The Ghana Statistical Service (GSS) has expressed worry over Ghana’s inability and lack of capacity in monitoring all 232 indicators of the Sustainable Development Goals (SDGs).
The SDG indicator baseline report recently launched by the Minister of Planning, Prof. George Gyan Baffour demonstrated that currently, Ghana has just 70 out of the 232 indicators being monitored as the country seeks to achieving the set 2030 targets.
The report sets the baseline for a selection of indications that serve as the basis for monitoring the progress towards achieving the SDGs which are also aligned with the National Development Framework and AU Agenda 2063 which specifies aspirations for all Africans.
Addressing the conference during the launch of the SDGs National Reporting Platform (NRP) which also coincided with the 2018 African Statistics Day in Accra, Head of Demographic Statistics and SDGs Coordinator at the GSS, Mr. Omar Seidu noted that such an indicator poses a major task towards the attainment of the SDGs.
“At this point, if we only have 70 indicators, then it means that we have a very big challenge.”, he said.
It is estimated that more than 50% of data required for monitoring the SDGs originate from administrative data. Administrative data are basically data produced by all the Metropolitan, Municipal, and District Assemblies (MMDA’s) to monitor and track level of development in the country.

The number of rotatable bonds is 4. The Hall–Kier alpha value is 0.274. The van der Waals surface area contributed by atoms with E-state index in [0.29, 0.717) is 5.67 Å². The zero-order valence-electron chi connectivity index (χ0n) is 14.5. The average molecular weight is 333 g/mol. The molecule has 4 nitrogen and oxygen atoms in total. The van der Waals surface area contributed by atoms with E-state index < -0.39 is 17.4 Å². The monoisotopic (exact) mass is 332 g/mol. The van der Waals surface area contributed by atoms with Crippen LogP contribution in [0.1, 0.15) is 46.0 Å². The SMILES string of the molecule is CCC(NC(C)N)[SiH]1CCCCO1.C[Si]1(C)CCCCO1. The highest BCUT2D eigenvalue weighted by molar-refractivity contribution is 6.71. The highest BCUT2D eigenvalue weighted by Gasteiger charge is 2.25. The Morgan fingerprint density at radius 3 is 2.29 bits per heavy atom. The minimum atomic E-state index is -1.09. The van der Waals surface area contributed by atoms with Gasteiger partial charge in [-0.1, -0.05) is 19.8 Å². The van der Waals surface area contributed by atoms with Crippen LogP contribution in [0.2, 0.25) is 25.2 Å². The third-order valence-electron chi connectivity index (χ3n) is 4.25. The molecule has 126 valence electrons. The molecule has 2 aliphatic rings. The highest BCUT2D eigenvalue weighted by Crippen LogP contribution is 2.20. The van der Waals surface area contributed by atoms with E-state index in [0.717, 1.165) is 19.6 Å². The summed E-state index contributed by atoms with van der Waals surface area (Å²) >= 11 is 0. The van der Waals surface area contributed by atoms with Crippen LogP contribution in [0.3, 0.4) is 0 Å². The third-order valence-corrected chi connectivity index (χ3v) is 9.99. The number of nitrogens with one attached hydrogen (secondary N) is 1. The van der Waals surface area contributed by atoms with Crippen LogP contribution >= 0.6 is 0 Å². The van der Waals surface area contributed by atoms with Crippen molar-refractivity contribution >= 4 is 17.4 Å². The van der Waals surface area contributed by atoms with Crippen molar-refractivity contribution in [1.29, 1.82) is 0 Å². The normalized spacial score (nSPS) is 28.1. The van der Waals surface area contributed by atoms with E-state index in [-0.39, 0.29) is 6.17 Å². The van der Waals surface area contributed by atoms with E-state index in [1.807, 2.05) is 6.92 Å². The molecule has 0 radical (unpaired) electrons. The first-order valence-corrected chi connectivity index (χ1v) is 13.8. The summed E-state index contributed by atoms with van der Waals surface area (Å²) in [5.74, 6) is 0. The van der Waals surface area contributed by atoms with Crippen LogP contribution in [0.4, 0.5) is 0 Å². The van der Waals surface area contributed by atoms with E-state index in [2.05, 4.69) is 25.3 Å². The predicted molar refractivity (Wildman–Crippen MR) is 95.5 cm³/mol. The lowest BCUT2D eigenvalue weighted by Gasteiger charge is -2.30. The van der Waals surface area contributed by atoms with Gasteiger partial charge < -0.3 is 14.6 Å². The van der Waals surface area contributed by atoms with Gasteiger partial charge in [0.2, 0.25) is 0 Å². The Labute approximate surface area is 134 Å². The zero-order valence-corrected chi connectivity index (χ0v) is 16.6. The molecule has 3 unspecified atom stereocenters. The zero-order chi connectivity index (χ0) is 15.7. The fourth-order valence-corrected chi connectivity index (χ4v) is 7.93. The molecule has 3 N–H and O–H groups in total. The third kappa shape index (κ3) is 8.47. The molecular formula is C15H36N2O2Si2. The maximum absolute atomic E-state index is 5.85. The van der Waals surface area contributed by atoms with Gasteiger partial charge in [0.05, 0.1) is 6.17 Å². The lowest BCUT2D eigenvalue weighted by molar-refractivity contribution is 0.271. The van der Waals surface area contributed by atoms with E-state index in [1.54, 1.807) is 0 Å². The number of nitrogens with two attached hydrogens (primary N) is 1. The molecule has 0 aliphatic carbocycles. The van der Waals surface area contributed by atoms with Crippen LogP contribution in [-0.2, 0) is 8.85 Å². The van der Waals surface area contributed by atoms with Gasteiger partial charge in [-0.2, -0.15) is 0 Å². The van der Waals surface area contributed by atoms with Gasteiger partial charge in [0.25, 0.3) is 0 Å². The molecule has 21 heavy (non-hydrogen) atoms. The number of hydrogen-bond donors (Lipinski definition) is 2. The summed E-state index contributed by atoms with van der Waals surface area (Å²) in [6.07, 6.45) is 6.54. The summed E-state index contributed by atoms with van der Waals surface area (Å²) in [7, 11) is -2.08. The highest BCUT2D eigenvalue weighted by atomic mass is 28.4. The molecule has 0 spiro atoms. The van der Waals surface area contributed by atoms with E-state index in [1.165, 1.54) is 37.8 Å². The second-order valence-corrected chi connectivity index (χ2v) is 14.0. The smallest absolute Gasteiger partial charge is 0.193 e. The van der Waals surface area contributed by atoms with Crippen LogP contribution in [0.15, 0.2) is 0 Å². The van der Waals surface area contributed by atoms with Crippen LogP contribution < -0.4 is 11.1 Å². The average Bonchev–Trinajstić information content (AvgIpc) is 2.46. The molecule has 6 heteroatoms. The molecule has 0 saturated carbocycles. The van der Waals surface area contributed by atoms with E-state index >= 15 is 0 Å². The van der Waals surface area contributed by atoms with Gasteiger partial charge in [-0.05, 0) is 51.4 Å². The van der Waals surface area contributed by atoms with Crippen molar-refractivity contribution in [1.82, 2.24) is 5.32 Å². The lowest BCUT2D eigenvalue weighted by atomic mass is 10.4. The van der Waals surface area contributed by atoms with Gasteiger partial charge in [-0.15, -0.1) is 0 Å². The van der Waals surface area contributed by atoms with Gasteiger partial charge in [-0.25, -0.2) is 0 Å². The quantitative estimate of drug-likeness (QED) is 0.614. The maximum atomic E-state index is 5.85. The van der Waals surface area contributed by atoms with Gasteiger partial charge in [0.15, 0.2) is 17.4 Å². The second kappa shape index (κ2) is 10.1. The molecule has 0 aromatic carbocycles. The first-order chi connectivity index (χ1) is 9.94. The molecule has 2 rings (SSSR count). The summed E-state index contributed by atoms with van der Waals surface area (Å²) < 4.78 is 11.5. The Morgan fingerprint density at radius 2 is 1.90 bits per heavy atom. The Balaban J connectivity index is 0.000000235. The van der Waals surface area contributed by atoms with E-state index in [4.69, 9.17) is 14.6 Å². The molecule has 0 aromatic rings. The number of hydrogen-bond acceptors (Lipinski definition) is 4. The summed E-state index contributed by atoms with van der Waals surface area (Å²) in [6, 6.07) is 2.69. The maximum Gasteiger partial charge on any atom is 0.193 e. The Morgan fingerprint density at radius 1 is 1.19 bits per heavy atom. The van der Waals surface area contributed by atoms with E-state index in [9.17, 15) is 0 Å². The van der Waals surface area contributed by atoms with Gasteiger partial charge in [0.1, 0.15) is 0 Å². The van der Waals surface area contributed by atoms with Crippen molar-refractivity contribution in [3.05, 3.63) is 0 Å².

What this means is that, to report adequately on the SDG’s, there is the need to work fervently on admirative data. In line with this, the GSS has developed a data roadmap and identified three key areas that needed attention in the quest to monitor Ghana’s progress in the SDGs indicators.
The key areas the that were identified by the GSS were filling data gaps strengthening the entire data echo system and setting up workstreams as the GSS – the institution coordinating the National Statistics System (NSS), takes the responsibility to build the statistics system of all MMDAs.
The SDG indicators have been classified under three tiers. Currently, Ghana is focusing on Tier one and two because under these tiers, the methodology is established whereas data needed for monitoring the indications are regularly produced by UN member states.
Launching the SDG-NRP, Prof. Gyan Baffour, who is also Chair of High-Level Ministerial Committee on SDGs said the increasing demand for quality data requires change in the methods and investment in data production.
By Dundas Whigham